WASHINGTON - Fearing a Russian invasion and occupation of Alaska, the U.S. government in the early Cold War years recruited and trained fishermen, bush pilots, trappers and other private citizens across Alaska for a covert network to feed wartime intelligence to the military, newly declassified Air Force and FBI documents show.
NEW YORK - Big-city police departments and union leaders around the country are warning the rank and file to wear bulletproof vests and avoid making inflammatory posts on social media in the days after a man ambushed two officers and shot them to death inside their patrol car.
CAIRNS, Australia - A judge on Monday rejected a plea by lawyers for an Australia woman charged with killing eight children to have the next hearing held in a mental health court.
NEW YORK - The gunman who fatally ambushed two New York City police officers in their squad car had a long criminal record, a hatred for police and the government and an apparent history of mental instability that included an attempt to hang himself a year ago, police said Sunday.
That I was one of the relative few to see "The Interview" is not a boast I take any pleasure in.
Georgia would have the fourth-highest number of people affected if the U.S. Supreme Court rules against the current implementation of the Affordable Care Act, a study has found.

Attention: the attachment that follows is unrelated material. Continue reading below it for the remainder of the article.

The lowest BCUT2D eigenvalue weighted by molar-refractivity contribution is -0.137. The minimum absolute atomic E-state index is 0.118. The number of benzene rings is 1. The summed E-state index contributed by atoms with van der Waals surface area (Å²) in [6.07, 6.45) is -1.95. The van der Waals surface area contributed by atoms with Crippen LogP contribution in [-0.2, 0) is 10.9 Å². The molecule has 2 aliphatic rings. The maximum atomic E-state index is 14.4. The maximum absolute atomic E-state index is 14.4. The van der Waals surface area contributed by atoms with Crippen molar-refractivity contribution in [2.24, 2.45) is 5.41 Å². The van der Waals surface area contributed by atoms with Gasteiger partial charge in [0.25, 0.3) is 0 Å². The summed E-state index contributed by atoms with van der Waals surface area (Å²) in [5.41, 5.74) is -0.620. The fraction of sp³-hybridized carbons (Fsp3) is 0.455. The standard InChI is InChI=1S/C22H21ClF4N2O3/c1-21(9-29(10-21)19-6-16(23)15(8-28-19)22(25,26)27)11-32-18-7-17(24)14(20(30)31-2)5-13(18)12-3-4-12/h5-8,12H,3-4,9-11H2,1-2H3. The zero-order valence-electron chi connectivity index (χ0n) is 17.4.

Pope Francis is being hailed around the world - and criticized by some in the U.S. - for his pivotal role in brokering the historic breakthrough in relations between Washington and Havana, a role attributed to his background as the first Latin American pope and to the special position he occupies.
NEW YORK - Sir Paul McCartney is 72, and only the wrinkles give his years away.
BUTTE, Montana - At least 786 children died of abuse or neglect in the U.S. in a six-year span in plain view of child protection authorities - many of them beaten, starved or left alone to drown while agencies had good reason to know they were in danger, The Associated Press has found.
DENVER - Researchers say they've collected promising weather data by flying instrument-laden drones into big Western and Midwestern storms. Now they want to expand the project in hopes of learning more about how tornados form.
ATLANTA - Finishing a nuclear power plant in Georgia may take almost a year longer than expected, a government monitor said Tuesday in testimony that raises the possibility of a delay costing hundreds of millions of dollars.
PESHAWAR, Pakistan - Taliban gunmen stormed a military-run school in the northwestern Pakistani city of Peshawar on Tuesday, killing at least 141 people, mostly children, before Pakistani officials declared a military operation to clear the school over.
SAN FRANCISCO - Robin Williams' suicide seared into the world's collective mindset more than anything else this year, based on what people were searching for on Google.
WASHINGTON - Electronic cigarettes have surpassed traditional smoking in popularity among teens, the government's annual drug use survey finds.
ATLANTA - Seventy-five years after the premiere of the movie "Gone with the Wind," research is shedding light on the racial tensions that existed at the time between the producer and city of Atlanta officials.
SAVANNAH - A $1.1 trillion spending bill approved by Congress includes a small amount of money to help begin deepening the Port of Savannah's shipping channel, and Georgia officials said they're confident more federal funding will follow once the $706 million project gets underway.